Jem had just ditched his pants under the Radley's gate, when the washer in the hotel laundromat beeped for me to add the soap. Holding the book in one hand, I managed to measure the detergent and lift the lid with the other while I kept on reading. Suddenly this prized paperback was swirling around in the bubbly water. I grabbed it, and tried to salvage it with the hairdryer, but it was crispy and wrinkled the next morning, beyond repair. I replaced it immediately with a pristine copy that begged for a red pencil.

Turning to the last two pages, I underlined Scout's childhood memories, described with such tenderness: "It was daytime and the neighborhood was busy" . . . "It was summertime, and two children scampered down the sidewalk" . . . "Fall, and his children trotted to and fro" . . . "Winter, and his children shivered . . . silhouetted against a blazing house" . . . "Winter, and a man . . . walked into the street, dropped his glasses, and shot a dog." I could savor the whole book again in just a few sentences.

My childhood is a tender place to visit, too. I run barefoot down the burning, softened asphalt to catch the ice-cream truck; sit on the screened-in porch late at night, with the perfume of lilacs hovering in the air; smell the furnace on that first chilly morning; taste Grampa's sour green apples, sprinkled with salt; sprawl on a blanket in the backyard, and listen to my dad sing You Are My Sunshine while Aunt Marie strums her ukelele. It all seems as imaginary as Boo Radley's soap dolls in the tree. But it's inside me, as are Heck Tate and Aunt Maudie. I experienced it all.

Books help me recall chapters in my life. Characters' lives are entwined with mine. Being inside an author's mind is an intimate thing. It's like knowing their soul.

Homework: Pick one or the other, or be inspired.

~Read something on your book shelf for sheer pleasure.

~Blog about a book you've read over and over. Prompt: "I can rifle the pages of ____and easily find my favorite part about____."

"As the book finishes, I go as slow as I can.
I don't want to leave this book's world."
—Jill Robinson

Wednesday, November 18, 2009

Family Matters: Love Being Green

♫ It's not easy being green. ♫

I'm a little like Kermit. I sometimes wish I was different—you know: tall, lithe, sensuous. I'd like an angelic voice, high cheekbones, narrow feet, long fingers. It's depressing to list all the things I'm not, and boring to list all the things I am. Have you ever felt this way?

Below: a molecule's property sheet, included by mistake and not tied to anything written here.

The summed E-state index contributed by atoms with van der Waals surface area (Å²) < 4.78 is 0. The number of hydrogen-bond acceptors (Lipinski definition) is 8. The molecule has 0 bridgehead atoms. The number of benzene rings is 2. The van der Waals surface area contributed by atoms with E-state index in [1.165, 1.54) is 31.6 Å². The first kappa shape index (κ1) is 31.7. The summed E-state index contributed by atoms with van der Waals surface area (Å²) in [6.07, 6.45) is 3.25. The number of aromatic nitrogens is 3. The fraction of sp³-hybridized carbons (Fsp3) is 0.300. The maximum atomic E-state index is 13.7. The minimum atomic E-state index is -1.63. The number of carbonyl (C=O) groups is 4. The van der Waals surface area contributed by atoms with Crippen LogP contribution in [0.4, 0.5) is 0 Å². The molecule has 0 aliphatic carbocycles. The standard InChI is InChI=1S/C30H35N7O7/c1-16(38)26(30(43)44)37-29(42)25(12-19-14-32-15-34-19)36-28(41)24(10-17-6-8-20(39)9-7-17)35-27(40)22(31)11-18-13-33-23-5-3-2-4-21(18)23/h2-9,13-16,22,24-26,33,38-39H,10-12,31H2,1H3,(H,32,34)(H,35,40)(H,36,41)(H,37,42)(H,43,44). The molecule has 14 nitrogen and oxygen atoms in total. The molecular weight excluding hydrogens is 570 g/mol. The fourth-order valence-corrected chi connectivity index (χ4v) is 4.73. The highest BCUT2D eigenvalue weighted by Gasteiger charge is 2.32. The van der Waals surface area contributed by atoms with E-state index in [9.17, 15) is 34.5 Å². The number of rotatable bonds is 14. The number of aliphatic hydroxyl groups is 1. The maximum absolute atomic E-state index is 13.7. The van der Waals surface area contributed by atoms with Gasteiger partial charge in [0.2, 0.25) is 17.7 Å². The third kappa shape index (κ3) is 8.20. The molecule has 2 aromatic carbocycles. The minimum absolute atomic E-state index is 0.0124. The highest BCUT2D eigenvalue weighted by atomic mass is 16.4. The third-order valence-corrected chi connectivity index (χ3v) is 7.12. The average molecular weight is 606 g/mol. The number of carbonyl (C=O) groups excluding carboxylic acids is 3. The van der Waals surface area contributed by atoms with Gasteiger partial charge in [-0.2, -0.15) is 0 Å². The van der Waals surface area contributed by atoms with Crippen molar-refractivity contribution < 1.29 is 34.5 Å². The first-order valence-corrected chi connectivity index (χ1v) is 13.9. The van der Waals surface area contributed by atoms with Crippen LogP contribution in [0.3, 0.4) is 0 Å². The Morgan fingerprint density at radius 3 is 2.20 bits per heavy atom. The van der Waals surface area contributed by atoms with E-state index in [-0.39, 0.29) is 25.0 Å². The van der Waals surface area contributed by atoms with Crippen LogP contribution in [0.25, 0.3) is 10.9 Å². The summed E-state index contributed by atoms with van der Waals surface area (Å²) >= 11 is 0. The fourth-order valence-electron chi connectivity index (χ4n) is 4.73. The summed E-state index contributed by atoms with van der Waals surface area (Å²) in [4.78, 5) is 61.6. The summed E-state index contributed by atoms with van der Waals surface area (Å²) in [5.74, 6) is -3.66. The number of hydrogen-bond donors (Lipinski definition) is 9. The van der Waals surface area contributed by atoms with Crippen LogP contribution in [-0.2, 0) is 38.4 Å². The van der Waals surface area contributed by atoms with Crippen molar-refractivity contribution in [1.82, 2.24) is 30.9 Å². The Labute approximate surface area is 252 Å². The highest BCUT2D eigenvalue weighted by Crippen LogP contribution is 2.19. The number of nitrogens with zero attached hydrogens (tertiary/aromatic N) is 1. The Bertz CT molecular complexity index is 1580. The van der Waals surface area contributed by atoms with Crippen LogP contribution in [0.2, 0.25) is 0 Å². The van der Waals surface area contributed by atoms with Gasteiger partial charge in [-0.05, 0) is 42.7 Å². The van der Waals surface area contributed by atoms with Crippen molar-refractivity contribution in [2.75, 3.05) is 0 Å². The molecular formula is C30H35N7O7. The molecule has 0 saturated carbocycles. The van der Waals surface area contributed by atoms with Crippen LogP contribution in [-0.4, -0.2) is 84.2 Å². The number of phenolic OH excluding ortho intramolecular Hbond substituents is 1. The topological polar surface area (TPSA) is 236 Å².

Recently, I listened to a lovely woman run herself down. Pretty soon I was believing her about herself, and she didn't seem so lovely anymore. I could actually see what she meant! She was monotonous and uninteresting, and her smile seemed fake. There was nothing positive or compelling about her. Everything, from her flawless skin to her big brown eyes, seemed dull. She wore her insecurities like big diamond earrings—you couldn't miss them. She appeared to be proud of them, as if they labeled her as humble or modest.

It's not conceited for a person to like herself! Kermit's song has lots wisdom to it. Here are the lyrics (by Joe Rapposo) with the word green changed to me.

It's Not Easy Being Me

It's not that easy bein' me;
Having to spend each day the color of the leaves,
When I think it could be nicer being red, or yellow or gold—
or something much more colorful like that.

It's not easy bein' me.
It seems I blend in with so many other ordinary things.
And people tend to pass me over 'cause I'm not standing out like flashy sparkles
in the water—or stars in the sky.

But I'm the color of Spring.
And I can be cool and friendly-like.
And I can be big like an ocean, or important like a mountain, or tall like a tree.

When I am all there is to be
It could make me wonder why; but why wonder why? Wonder:
I am me, and it'll do fine, I'm beautiful!
And I think it's what I want to be.

Oh, Kermie! Is he cute or what? No wonder Miss Piggy loved him. Come to think of it, she became famous because she flaunted herself. It inspires me to embrace my inner green.

In my church, the first concept we teach little children is I am a child of God. Two-year-old babies can sing those words. Teenage girls recite a theme every Sunday that begins "We are daughters of a Heavenly Father who loves us." Although we believe it of everyone else, somehow we forget that it's a truth that applies to us as well.

Our example is louder than our words. No matter how often a little girl is told, "Your red hair is so pretty," she unconsciously copies her mom when she looks in the mirror, and says, "I hate my hair." It's not surprising that a pre-teen obsesses about her weight, when she's heard her mother say "I am so fat" to her reflection every day. The real lesson being taught is that we're supposed to dislike ourselves. Wrong!

In family matters, WE matter. How can we project unconditional love to those around us if we don't deem ourselves lovable? Our unique traits should be worn like emerald earrings: with dignity. To honor our divine heritage we need to recognize the nobility in being—well, green.

Homework: Do these assignments privately.

~List at least 25 of your unique abilities and qualities. Words that might apply: caring, aware, generous, hospitable, tactful, open, able to teach, good cook, listener, optimist, creative, etc.

~List at least 10 things you love about your body. Ideas: pretty eyes, good vision, strong nails, round behind, balance, bouncy boobs, freckles . . .
(Hey, I've got to tell you this story. In 4th grade my son wrote his autobiography. When describing one sister he said she had lots of freckles. Then he described another sister: "She doesn't have any freckles, but she has lots of moles." In doing this assignment, don't mention your moles.)

~Give yourself a compliment whenever you pass a mirror. Suggestions: "You look happy!" "Your lips look luscious." "That zit doesn't even show."